· The Pope asks forgiveness for crimes committed by consecrated people and clergy and invokes the commitment of the entire Church to uproot the culture of abuse ·
With “shame and repentance”, Pope Francis recognizes the Church’s responsibility and her delays in facing abuses against minors committed by consecrated people and the clergy. “We showed no care for the little ones; we abandoned them”, he acknowledged in his “Letter to the People of God”, released on Monday morning, 20 August, in which he asked once more for forgiveness and called for the commitment of the entire ecclesiastical community, to “uproot the culture of abuse”.
It is certainly not the first time that Francis has strongly condemned these crimes and that he has made himself the voice of the victims’ cry of pain. “The heart-wrenching pain of these victims, which cries out to heaven, was long ignored, kept quiet or silenced”, he writes. The recent report from the Grand Jury in Pennsylvania which documents 70 years of cases involving some 300 priests and more than 1,000 minors in six of the state’s eight dioceses, is an opportunity to highlight that “these wounds never disappear and that they require us to forcefully condemn these atrocities and join forces in uprooting this culture of death”. But above all, it is a way to remember that no one can avoid taking the responsibility that calls into question the entire community of believers. Because, as Saint Paul wrote in the first letter to the Corinthians, which opens the Pope’s letter, “if one member suffers, all suffer together with it” (1 Cor 12:26). The Holy Father stressed that “the extent and the gravity of all that has happened requires coming to grips with this reality in a comprehensive and communal way”.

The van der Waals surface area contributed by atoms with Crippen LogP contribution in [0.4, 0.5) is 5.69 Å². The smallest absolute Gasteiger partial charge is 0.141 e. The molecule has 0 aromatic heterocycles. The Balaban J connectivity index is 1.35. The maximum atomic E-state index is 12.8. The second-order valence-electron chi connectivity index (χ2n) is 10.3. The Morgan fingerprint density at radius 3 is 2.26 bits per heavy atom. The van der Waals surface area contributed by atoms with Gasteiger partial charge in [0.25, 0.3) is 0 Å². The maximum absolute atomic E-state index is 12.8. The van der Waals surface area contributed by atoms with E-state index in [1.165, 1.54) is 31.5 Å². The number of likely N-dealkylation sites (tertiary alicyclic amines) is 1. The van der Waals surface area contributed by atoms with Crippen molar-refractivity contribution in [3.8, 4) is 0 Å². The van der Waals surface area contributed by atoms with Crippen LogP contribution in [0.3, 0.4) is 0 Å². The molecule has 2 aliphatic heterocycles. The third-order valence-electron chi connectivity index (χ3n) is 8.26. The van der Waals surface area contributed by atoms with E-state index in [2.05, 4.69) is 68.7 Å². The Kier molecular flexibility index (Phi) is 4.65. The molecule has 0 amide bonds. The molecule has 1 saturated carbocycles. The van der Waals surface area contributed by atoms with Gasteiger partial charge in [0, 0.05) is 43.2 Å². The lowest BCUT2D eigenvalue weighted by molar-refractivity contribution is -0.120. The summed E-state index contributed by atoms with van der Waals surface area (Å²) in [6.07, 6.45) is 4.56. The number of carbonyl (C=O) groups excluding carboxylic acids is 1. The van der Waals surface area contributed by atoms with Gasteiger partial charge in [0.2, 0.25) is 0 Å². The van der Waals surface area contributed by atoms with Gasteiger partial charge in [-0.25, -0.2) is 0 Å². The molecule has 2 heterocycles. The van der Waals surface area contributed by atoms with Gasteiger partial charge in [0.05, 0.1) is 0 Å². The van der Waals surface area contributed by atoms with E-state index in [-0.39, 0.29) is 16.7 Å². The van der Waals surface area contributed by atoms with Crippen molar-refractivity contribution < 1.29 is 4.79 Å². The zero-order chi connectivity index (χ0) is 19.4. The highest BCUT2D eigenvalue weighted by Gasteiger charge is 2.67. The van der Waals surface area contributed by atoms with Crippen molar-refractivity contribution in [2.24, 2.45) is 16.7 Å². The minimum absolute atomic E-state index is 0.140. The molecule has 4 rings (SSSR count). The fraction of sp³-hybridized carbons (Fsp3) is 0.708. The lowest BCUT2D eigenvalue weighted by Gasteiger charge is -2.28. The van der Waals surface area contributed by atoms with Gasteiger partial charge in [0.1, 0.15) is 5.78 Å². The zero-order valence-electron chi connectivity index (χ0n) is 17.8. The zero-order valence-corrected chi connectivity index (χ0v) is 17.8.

“Today we are challenged as the People of God to take on the pain of our brothers and sisters wounded in their flesh and in their spirit”, the Pope said, recalling that “everyone of the baptized should feel involved in the ecclesial and social change that we so greatly need”. This requires “a personal and communal conversion” which can only be done through “a penitential exercise of prayer and fasting”. Pope Francis’ invitation aims to awaken “our conscience and arouse our solidarity and commitment to a culture of care that says ‘never again’ to every form of abuse”.
“It is impossible to think of a conversion of our activity as a Church that does not include the active participation of all the members of God’s People”, the Pope concludes, warning against the temptation to reduce the Church “to small elites”, and reaffirming that “to say ‘no’ to abuse is to say an emphatic ‘no’ to all forms of clericalism”.
St. Peter’s Square
Oct. 14, 2019
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